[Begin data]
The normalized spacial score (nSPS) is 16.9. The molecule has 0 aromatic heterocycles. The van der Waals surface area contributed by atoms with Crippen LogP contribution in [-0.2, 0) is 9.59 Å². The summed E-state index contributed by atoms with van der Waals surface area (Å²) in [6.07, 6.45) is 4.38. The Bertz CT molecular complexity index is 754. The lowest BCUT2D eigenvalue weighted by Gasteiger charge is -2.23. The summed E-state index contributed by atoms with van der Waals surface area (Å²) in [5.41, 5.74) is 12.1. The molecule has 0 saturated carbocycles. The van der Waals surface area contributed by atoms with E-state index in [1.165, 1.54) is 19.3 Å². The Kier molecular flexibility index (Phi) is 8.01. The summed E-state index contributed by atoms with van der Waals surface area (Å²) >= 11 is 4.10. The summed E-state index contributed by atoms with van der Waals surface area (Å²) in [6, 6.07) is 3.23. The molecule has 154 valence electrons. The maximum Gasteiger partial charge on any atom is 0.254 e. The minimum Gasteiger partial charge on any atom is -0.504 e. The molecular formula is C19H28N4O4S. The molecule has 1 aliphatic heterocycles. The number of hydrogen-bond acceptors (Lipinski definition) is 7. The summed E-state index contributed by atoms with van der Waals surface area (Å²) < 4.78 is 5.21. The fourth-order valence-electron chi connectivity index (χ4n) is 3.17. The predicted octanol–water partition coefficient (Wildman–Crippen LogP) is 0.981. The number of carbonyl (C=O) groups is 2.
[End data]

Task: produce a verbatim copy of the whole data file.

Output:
The normalized spacial score (nSPS) is 16.9. The molecule has 0 aromatic heterocycles. The van der Waals surface area contributed by atoms with Crippen LogP contribution in [-0.2, 0) is 9.59 Å². The summed E-state index contributed by atoms with van der Waals surface area (Å²) in [6.07, 6.45) is 4.38. The Bertz CT molecular complexity index is 754. The lowest BCUT2D eigenvalue weighted by Gasteiger charge is -2.23. The summed E-state index contributed by atoms with van der Waals surface area (Å²) in [5.41, 5.74) is 12.1. The molecule has 0 saturated carbocycles. The van der Waals surface area contributed by atoms with E-state index in [1.165, 1.54) is 19.3 Å². The Kier molecular flexibility index (Phi) is 8.01. The summed E-state index contributed by atoms with van der Waals surface area (Å²) >= 11 is 4.10. The summed E-state index contributed by atoms with van der Waals surface area (Å²) in [6, 6.07) is 3.23. The molecule has 154 valence electrons. The maximum Gasteiger partial charge on any atom is 0.254 e. The minimum Gasteiger partial charge on any atom is -0.504 e. The molecular formula is C19H28N4O4S. The molecule has 1 aliphatic heterocycles. The number of hydrogen-bond acceptors (Lipinski definition) is 7. The summed E-state index contributed by atoms with van der Waals surface area (Å²) < 4.78 is 5.21. The fourth-order valence-electron chi connectivity index (χ4n) is 3.17. The predicted octanol–water partition coefficient (Wildman–Crippen LogP) is 0.981. The number of carbonyl (C=O) groups is 2.